The sources of such slides were numerous, Murshid said. However, acquiring them was not an easy task for many reasons. The most important reason was the disappearance of this technology and its rare use, in addition to the damage that might affect some old slides due to bad storage, the huge stores of these slides, and the difficulty of sorting them and identifying the people, places or period of the photos.
This was why they were offered for sale through intermediaries at low prices. The deal was done on big collections of slides, and the buyer had to work on sorting them and try to identify the people and places in them.


Saudi Arabia’s envoy opens ‘Al-Mangour: Loved and Beloved’ exhibition in US

Princess Reema bint Bandar, Saudi Arabia’s US ambassador, opened the exhibition “Al-Mangour: Loved and Beloved” in Washington.
Updated 54 min 53 sec ago
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Saudi Arabia’s envoy opens ‘Al-Mangour: Loved and Beloved’ exhibition in US

  • The work by Saudi Arabia artist Ahmad Angawi was presented by the Saudi Embassy and the International Finance Corporation
  • Al-Mangour is a traditional Hijazi craft that consists of wooden latticework forming a mesh-like screen

RIYADH: Princess Reema bint Bandar, Saudi Arabia’s US ambassador, opened the exhibition “Al-Mangour: Loved and Beloved” in Washington on Wednesday.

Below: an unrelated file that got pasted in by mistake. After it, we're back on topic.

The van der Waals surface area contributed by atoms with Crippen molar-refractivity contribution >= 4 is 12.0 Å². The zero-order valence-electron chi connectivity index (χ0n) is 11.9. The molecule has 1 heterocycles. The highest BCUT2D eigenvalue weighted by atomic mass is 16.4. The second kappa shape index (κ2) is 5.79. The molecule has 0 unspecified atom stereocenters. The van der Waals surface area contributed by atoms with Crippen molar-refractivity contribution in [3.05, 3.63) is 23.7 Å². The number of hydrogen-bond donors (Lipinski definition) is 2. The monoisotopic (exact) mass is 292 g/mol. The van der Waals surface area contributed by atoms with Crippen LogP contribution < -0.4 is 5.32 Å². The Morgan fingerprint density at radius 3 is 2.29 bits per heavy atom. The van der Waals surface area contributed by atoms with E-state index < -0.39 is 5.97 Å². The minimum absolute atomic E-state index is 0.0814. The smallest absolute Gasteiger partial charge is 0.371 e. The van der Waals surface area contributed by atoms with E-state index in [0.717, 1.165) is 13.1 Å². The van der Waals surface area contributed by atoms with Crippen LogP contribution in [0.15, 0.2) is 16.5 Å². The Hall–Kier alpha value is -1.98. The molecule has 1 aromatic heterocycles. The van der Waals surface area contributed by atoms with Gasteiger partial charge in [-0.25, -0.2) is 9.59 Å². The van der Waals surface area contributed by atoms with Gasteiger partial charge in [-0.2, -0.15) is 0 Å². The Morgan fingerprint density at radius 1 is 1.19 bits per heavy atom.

The work by Saudi Arabia artist Ahmad Angawi was presented by the Saudi Embassy and the International Finance Corporation.

The exhibition, held at the IFC’s headquarters, showcases the beauty of Al-Mangour, the traditional Hijazi craft that consists of wooden latticework forming a mesh-like screen.

Al-Mangour is a traditional Hijazi craft that consists of wooden latticework forming a mesh-like screen. (@rbalsaud)

The craft reflects the spiritual relationship between humans through a story of two halves that form one unit — the “loved and beloved.”

The exhibition included musical performances and traditional cuisine.

In her speech, Princess Reema stressed the importance of traditional arts in strengthening cultural identity and solidifying national heritage, and building bridges with other nations.

She lauded Angawi for preserving and developing the traditions of the Hijaz region.

Among those in attendance were the IFC’s Director Makhtar Diop, officials, diplomats and artists.


Saudi ambassador presents credentials to emperor of Japan

Updated 23 May 2024
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Saudi ambassador presents credentials to emperor of Japan

RIYADH: Saudi Arabia’s ambassador to Japan, Ghazi Faisal Binzagr, on Thursday presented his diplomatic credentials to Emperor Naruhito during a reception at the Imperial Palace in Tokyo.